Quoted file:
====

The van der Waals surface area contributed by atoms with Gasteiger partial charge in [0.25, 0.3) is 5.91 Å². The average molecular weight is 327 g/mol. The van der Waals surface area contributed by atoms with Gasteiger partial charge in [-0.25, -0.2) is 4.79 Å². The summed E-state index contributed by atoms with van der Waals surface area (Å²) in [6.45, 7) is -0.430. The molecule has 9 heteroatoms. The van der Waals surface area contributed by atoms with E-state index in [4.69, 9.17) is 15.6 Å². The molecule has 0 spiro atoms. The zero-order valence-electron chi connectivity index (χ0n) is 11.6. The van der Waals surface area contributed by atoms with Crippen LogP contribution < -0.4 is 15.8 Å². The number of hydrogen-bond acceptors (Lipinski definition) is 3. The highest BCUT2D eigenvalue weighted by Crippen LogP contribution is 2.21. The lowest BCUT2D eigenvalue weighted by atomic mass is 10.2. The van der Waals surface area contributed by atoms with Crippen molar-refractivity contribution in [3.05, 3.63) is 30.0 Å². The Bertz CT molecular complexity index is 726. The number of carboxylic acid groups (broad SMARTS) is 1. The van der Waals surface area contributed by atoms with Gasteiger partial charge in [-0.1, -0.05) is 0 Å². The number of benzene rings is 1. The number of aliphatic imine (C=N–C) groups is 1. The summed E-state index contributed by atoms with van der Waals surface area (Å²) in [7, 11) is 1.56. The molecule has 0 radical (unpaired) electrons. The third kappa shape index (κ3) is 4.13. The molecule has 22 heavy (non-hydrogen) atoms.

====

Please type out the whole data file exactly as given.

The van der Waals surface area contributed by atoms with Gasteiger partial charge in [0.25, 0.3) is 5.91 Å². The average molecular weight is 327 g/mol. The van der Waals surface area contributed by atoms with Gasteiger partial charge in [-0.25, -0.2) is 4.79 Å². The summed E-state index contributed by atoms with van der Waals surface area (Å²) in [6.45, 7) is -0.430. The molecule has 9 heteroatoms. The van der Waals surface area contributed by atoms with E-state index in [4.69, 9.17) is 15.6 Å². The molecule has 0 spiro atoms. The zero-order valence-electron chi connectivity index (χ0n) is 11.6. The van der Waals surface area contributed by atoms with Crippen LogP contribution < -0.4 is 15.8 Å². The number of hydrogen-bond acceptors (Lipinski definition) is 3. The highest BCUT2D eigenvalue weighted by Crippen LogP contribution is 2.21. The lowest BCUT2D eigenvalue weighted by atomic mass is 10.2. The van der Waals surface area contributed by atoms with Crippen molar-refractivity contribution in [3.05, 3.63) is 30.0 Å². The Bertz CT molecular complexity index is 726. The number of carboxylic acid groups (broad SMARTS) is 1. The van der Waals surface area contributed by atoms with Gasteiger partial charge in [-0.1, -0.05) is 0 Å². The number of benzene rings is 1. The number of aliphatic imine (C=N–C) groups is 1. The summed E-state index contributed by atoms with van der Waals surface area (Å²) in [7, 11) is 1.56. The molecule has 0 radical (unpaired) electrons. The third kappa shape index (κ3) is 4.13. The molecule has 22 heavy (non-hydrogen) atoms.